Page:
LOS ANGELES — Free speech advocates, tech lobbyists, civil liberties groups and others are raising the alarm about legislation unveiled Thursday, intended to combat “online sexual abuse of children,” that directly threatens Section 230 of the Communications Decency Act, which offers tech companies a measure of protection from liability for content posted by users of their websites or platforms.
Section 230 has been described as “the internet’s First Amendment.”
“Without Section 230, it would be hard for companies to avoid lawsuits and criminal charges without either becoming cesspools of totally unmoderated speech or banning user-generated speech entirely,” observed Reason.com last year.
Yesterday’s bill, introduced by “the heads of the powerful Senate Judiciary Committee, would revoke tech companies’ long-standing protection from being sued based on user-posted content unless the companies comply with a new commission’s ‘best practices’ for combating the spread of online sexual exploitation, or show that they’ve taken other ‘reasonable’ steps to address the issue,” reports Ben Kochman for Law360.com.
Critics immediately raised concerns over the ability of the proposed National Commission on Online Child Sexual Exploitation Prevention (NCOCSEP) to “target end-to-end encryption, the technology that bars third parties, including law enforcement, from reading the content of communications or accessing encrypted devices.”
NCOCSEP would have 19 members under the leadership of U.S. Attorney General William Barr, “a consistent critic of encryption,” notes Law360, “who has pushed companies like Facebook and Apple to scale back the technology to help law enforcement.”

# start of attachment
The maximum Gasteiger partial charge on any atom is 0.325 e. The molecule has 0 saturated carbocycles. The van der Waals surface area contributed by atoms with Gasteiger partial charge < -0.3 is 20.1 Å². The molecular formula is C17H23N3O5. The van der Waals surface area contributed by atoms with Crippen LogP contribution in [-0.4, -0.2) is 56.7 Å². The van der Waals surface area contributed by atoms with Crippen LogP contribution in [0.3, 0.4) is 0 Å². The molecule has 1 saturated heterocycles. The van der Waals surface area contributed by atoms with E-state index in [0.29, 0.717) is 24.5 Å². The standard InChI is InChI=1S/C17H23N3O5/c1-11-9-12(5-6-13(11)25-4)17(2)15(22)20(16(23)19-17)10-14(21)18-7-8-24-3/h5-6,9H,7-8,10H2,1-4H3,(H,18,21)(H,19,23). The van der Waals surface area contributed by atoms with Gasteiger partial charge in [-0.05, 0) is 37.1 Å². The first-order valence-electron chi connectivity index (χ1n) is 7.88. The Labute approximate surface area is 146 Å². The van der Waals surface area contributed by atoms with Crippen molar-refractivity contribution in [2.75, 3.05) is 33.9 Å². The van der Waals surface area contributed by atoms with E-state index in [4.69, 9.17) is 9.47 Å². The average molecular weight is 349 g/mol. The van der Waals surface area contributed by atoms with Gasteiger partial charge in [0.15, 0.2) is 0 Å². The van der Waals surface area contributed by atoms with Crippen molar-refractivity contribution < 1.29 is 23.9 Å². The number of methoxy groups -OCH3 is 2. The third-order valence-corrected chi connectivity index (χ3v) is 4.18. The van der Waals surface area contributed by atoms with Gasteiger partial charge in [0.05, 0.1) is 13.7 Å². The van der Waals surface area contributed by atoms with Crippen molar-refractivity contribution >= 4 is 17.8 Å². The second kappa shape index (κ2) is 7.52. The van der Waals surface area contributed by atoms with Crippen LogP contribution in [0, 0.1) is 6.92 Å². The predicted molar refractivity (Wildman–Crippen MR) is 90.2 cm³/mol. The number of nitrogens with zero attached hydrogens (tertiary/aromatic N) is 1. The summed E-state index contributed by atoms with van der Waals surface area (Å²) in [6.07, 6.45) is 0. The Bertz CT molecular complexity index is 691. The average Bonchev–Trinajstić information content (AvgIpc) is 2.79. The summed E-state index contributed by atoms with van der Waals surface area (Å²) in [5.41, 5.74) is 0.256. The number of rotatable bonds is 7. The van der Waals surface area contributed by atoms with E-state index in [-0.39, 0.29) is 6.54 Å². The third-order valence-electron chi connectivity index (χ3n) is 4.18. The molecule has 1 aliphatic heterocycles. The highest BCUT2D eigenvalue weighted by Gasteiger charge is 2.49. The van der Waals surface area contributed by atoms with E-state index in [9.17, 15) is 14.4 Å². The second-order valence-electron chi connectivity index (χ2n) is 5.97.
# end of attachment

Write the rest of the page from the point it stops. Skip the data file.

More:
Barr criticized Section 230 at a Justice Department workshop last month, claiming it acts as a deterrence to law enforcement efforts.
Sen. Ron Wyden (D-Ore) co-authored Section 230 in 1996. He condemned the new legislation as “terrible” and “a Trojan horse to give Attorney General Barr and Donald Trump the power to control online speech and require government access to every aspect of Americans’ lives,” reports Law360.
Nevertheless, the bill’s supporters, among them Judiciary Committee Chairman Lindsay Graham (R-S.C.) and ranking member Sen. Diane Feinstein (D-Calif.), claim “the Eliminating Abuse and Rampant Neglect of Interactive Technologies Act, or EARN IT Act, appropriately curtails Section 230 in light of the growing spread of child sex abuse material online.”
Tech giant Facebook said yesterday the EARN IT Act could adversely affect “everyone’s safety from criminals and hackers,” notes Law360.
A number of lobbying groups, among them the Computer & Communications Industry Association, the Consumer Technology Association and the Internet Association, released an open letter expressing deep concerns about the bill’s implications.
The American Civil Liberties Union, meanwhile, condemned the EARN IT Act as a threat to “the safety of activists, domestic violence victims and millions of others who rely on strong encryption.”
Additionally, law enforcement officials from the U.K., Canada, Australia and New Zealand on Thursday attended a press conference with Barr where 11 “voluntary principles” were announced that Facebook, Google, Microsoft, Twitter, Snap and Roblox, reps claim, “have already agreed to follow in an effort to curb online sex crimes.”
None of the principles, however, address encryption, which the U.K. minister of state for security described as the “elephant in the room.”
The full judiciary committee will discuss the EARN IT Act on Wednesday.
Find the Law360 article online here.